New Budget Plan Helps Make New Year Resolutions Possible

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Bills.com experts offer 5 ways to build and use a quick, simple budget.

A few weeks ago, many Americans created New Year's resolutions that revolved around their money -- and now Bills.com president Ethan Ewing is offering five ways for individuals to create a budget that can make those resolutions stick.

"A spending plan is also known as a budget," Ewing said. "Use whichever term works better for you -- but do plan a way to use your funds."

1.    Know Your Goals: Establishing meaningful goals - as an individual or, for those with spouses, partners and families, together - is the first step in budgeting. "You don't want to go through life as a rudderless ship, so make sure your financial strategy is taking you somewhere you want to end up," Ewing said. "Whether you want to buy a home in three years, plan for impending retirement or simply go for a walk every day, the important thing is that you plan to meet these goals."

2.    Create a Budget: A monthly budget allows individuals to live within their means and direct funds toward the goals set in Step 1. Based on the identified goals, the strategy should help you become free of liabilities, accumulate assets, and use cash flow and assets to build a positive net worth.

Begin by detailing ongoing, fixed monthly expenses such as rent or mortgage payments, and then add variable expenses that are "must-buys." These will include food, gas and medicine. Next, set up categories for savings (prioritize building an emergency fund), unexpected expenses and - if there's enough - entertainment. Subtract total expenses from monthly net income (the amount left after taxes and other paycheck deductions such as health insurance and 401(k) contributions) to find cash flow. "If your bottom-line cash flow is negative or does not help you achieve your short- and long-term financial goals, find a way - difficult as it may be - to either increase your income or reduce your expenses," Ewing suggested.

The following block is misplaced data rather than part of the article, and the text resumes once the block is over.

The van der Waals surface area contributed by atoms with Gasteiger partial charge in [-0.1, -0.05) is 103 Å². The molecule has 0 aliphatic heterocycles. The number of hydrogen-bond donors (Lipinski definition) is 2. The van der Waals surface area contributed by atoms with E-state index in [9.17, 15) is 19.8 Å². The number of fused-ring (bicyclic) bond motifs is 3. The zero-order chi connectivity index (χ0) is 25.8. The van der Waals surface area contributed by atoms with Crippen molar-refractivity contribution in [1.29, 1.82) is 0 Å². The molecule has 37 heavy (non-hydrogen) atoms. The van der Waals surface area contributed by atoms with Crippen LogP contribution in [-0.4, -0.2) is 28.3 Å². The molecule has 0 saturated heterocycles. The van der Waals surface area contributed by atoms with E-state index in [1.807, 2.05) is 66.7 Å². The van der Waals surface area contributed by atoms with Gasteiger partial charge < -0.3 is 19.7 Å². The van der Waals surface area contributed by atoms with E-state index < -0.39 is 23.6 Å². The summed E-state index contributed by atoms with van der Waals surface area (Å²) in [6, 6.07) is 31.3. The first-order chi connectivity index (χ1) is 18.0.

For more details on creating and using budgets, and guidelines on percentages of income to spend and save, check out Bills.com's free budget guide, located at http://www.bills.com/guide.

3.    Stop Using Plastic: One of the keys to establishing a solid financial situation is to eliminate debt - especially credit card debt. The first step is to stop adding to debt. "The cash flow that is going into creditors' pockets should be going into your own savings account," Ewing said. "Cut up your credit cards, freeze them in a bowl of water, give them to your mother for safekeeping or do whatever it takes to stop using them. Pay more than the minimum each month -- and pay as much as you can. You will eventually get rid of your debt."

4.    Guard Credit: Check your credit report routinely - "at least annually, but we are starting to suggest checking it quarterly," Ewing said. Once a year, consumers can go to http://www.annualcreditreport.com and pull a free "tri-merge" (all three major reporting bureaus) credit report. Guard against identity theft by shredding all documents that contain personal information, closing unneeded credit accounts, and never giving personal information to those who solicit it by phone or e-mail.

If you find errors or misrepresentations in your credit report, send a letter directly to each agency requesting the item be corrected or removed. If you see fraudulent action, put a fraud alert on your account with each agency, and immediately write your creditors to inform them that you did not conduct the transaction in question.

5.    Get Catastrophic Insurance Coverage: Insurance protects consumers from financial losses that would permanently derail their financial strategy. Once a year, reassess and make sure that you are protected from loss of income to your family (life insurance), medical trauma (health insurance), auto accidents (auto insurance) and damage to your most important asset (homeowners' or renters' insurance). Generally, high-deductible policies with low rates protect from catastrophic events while keeping the monthly cost low.

About Bills.com (http://www.bills.com)
Based in San Mateo, Calif., Bills.com is a free one-stop portal where consumers can educate themselves about complex personal finance issues and comparison shop for products and services including credit cards, debt relief assistance, insurance, mortgages and other loans. As the online portal to Freedom Financial Network, LLC, the company has served more than 50,000 customers nationwide since 2002 while managing more than $1 billion in consumer debt. Its RSS feed is available at http://www.bills.com/news_releases/.

Bills.com holds the No. 257 spot on the Inc. 500 list for 2008, and the No. 3 spot on Entrepreneur Magazine's Hot 100 list of the fastest-growing U.S. companies. Company co-founders and co-CEOs Andrew Housser and Brad Stroh were named to the Silicon Valley/San Jose Business Journal's "40 Under 40" list in 2008, and were recipients of the Northern California Ernst & Young 2008 Entrepreneur of the Year Award.

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Aimee Bennett

Ethan Ewing
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